United States District Court, D. Nebraska
JOSEPH W. HIGGINS, Plaintiff,
CHIEF JUDGE OF THE NEBRASKA SUPREME COURT, in their official and individual capacity; HEAD CLERK OF THE NEBRASKA SUPREME COURT, in their official and individual capacity; THE ARRESTING OMAHA POLICE AND POLICE DEPARTMENT, in their official and individual capacity; PETE RICKETTS, Governor, in their official and individual capacity; and BRAD ASHFORD, Senator, in their official and individual capacity; Defendants.
MEMORANDUM AND ORDER
SMITH CAMP CHIEF UNITED STATES DISTRICT JUDGE.
matter is before the Court on the initial review of Plaintiff
Joseph Higgins's Amended Complaint, ECF No. 14.
Higgins filed his initial complaint, ECF No. 1, while
incarcerated at either the Lincoln Correctional Facility or
the Lincoln Treatment Center. He alleged that he was charged
with a crime for which there was insufficient evidence to
proceed to trial; that he was denied a preliminary hearing;
that he was denied his right to a speedy trial; and that he
was denied his right of appeal and/or issuance of a writ. He
also stated that his mental health history was shared without
his consent, and he was given a “fabricated”
mental health diagnosis. Id. ¶ 5, Page ID 6.
claimed that all of these actions were undertaken by
Defendants as part of a civil conspiracy to deprive him of
due process and his rights under the Fourth and Fifth
Amendment in violation of 42 U.S.C. § 1985(3). The
Complaint instructed the Court “not to construe this 42
U.S.C. Section 1985(3) complaint to be something other than
[a] 42 U.S.C. [§] 1985(3) complaint.” Id.
¶ 8, Page ID 8. The Complaint sought $5 million from
Defendants “each both in their official and individual
capacity; an immediate release from custody; and restoration
of any property loss . . . .” Id.
Higgins filed his Complaint in forma pauperis, the Court
conducted an initial review in accordance with 28 U.S.C.
§ 1915(e). See ECF No. 13. The Court determined
that the Complaint failed to meet the pleading standards of
42 U.S.C. § 1985(3) and granted Higgins leave to amend.
filed his Amended Complaint, ECF No. 14, on March 15, 2017.
The Amended Complaint appears intended to supplement, rather
than supersede, the original Complaint. The Court will
interpret the Amended Complaint as supplemental so as to
liberally construe the pleadings. See NECivR
15.1(b); see also Topchian v. JPMorgan Chase Bank,
N.A., 760 F.3d 843, 849 (8th Cir. 2014)) (holding that
pro se complaints must be “construed liberally”).
Amended Complaint states that Defendants “provided
[Higgins] absolutely no preliminary hearing through force and
intimidation” and that Higgins was “ruled as
incompetent and sent to [Lincoln Regional Center]”
without evidence. Amended Compl. ¶ 2, Page ID 45. The
Amended Complaint further alleges that “the supreme
court and the entire government workers through paperwork and
conduct fail to act.” Id. ¶ 4, Page ID
45. Lastly, the Amended Complaint indicates that Higgins has
been released from custody.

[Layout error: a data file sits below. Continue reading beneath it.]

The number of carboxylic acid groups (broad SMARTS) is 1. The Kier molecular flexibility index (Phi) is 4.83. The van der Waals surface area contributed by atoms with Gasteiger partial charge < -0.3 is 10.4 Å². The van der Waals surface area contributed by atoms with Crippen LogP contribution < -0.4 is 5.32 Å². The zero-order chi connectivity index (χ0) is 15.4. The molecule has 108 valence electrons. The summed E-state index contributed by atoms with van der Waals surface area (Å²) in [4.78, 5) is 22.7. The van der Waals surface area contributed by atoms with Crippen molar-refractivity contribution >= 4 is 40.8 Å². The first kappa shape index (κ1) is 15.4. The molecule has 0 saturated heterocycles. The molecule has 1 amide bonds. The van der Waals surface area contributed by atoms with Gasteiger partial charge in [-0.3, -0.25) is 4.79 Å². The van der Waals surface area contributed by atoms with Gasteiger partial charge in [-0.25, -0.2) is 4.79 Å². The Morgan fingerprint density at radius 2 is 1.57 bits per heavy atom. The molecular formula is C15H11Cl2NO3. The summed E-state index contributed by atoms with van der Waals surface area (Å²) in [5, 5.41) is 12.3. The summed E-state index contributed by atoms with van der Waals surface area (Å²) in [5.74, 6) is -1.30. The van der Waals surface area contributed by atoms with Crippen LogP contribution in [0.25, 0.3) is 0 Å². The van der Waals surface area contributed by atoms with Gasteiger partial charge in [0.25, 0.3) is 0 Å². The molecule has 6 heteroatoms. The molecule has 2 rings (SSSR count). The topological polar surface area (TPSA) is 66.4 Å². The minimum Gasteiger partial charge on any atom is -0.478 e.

documents filed with the Amended Complaint show that the
Douglas County Attorney filed two informations on August 9,
2016, id., Page ID 49 & 50, in the Douglas
County District Court, each charging Higgins with one count
of making terroristic threats, a Class IIIA felony, in
violation of Neb. Rev. Stat. § 28-311.01(1)(a) (Reissue
2008). On August 16, 2016, Higgins, through his attorney,
filed a motion in the Douglas County District seeking an
examination to determine Higgins's competence to stand
trial, pursuant to Neb. Rev. Stat. § 29-1823 (Reissue
2008). On August 16, 2016, the Douglas County District Court
issued two orders, ECF No.14, Page ID 47 & 48, ordering
Higgins transferred from the Douglas County Correctional
Facility to the Lincoln Regional Center to evaluate his
mental competency for trial.
November 2, 2016, the Douglas County District Court entered
an order, id., Page ID 52, finding Higgins
incompetent to stand trial, and ordering that he be held at
the Lincoln Regional Treatment Center until he became
competent. Id. The court also authorized the Lincoln
Regional Center to administer psychiatric medication to
Higgins in order to improve his mental health, and ordered
the center to submit a written report every six months, after
which the court would schedule a hearing to review
Higgins's competency. Id.
Court is required to review in forma pauperis complaints to
determine whether summary dismissal is appropriate.
See 28 U.S.C. § 1915(e). The Court must dismiss
a complaint or any portion of it that states a frivolous or
malicious claim; that fails to state a claim upon which
relief may be granted; or that seeks monetary relief from a
defendant who is immune from such relief. 28 U.S.C. §
plaintiffs must set forth enough factual allegations to
“nudge their claims across the line from conceivable
to plausible, ” or “their complaint must be
dismissed.” Bell Atlantic Corp. v. Twombly,
550 U.S. 544, 569-70 (2007); see also Ashcroft v.
Iqbal, 556 U.S. 662, 678 (2009) (“A claim has
facial plausibility when the plaintiff pleads factual content
that allows the court to draw the reasonable inference that
the defendant is liable for the misconduct alleged.”).
essential function of a complaint under the Federal Rules of
Civil Procedure is to give the opposing party ‘fair
notice of the nature and basis or grounds for a claim, and a
general indication of the type of litigation
involved.'” Topchian, 760 F.3d at 848
(quoting Hopkins v. Saunders, 199 F.3d 968, 973 (8th
Cir. 1999)). However, “[a] pro se complaint must be
liberally construed, and pro se litigants are held ...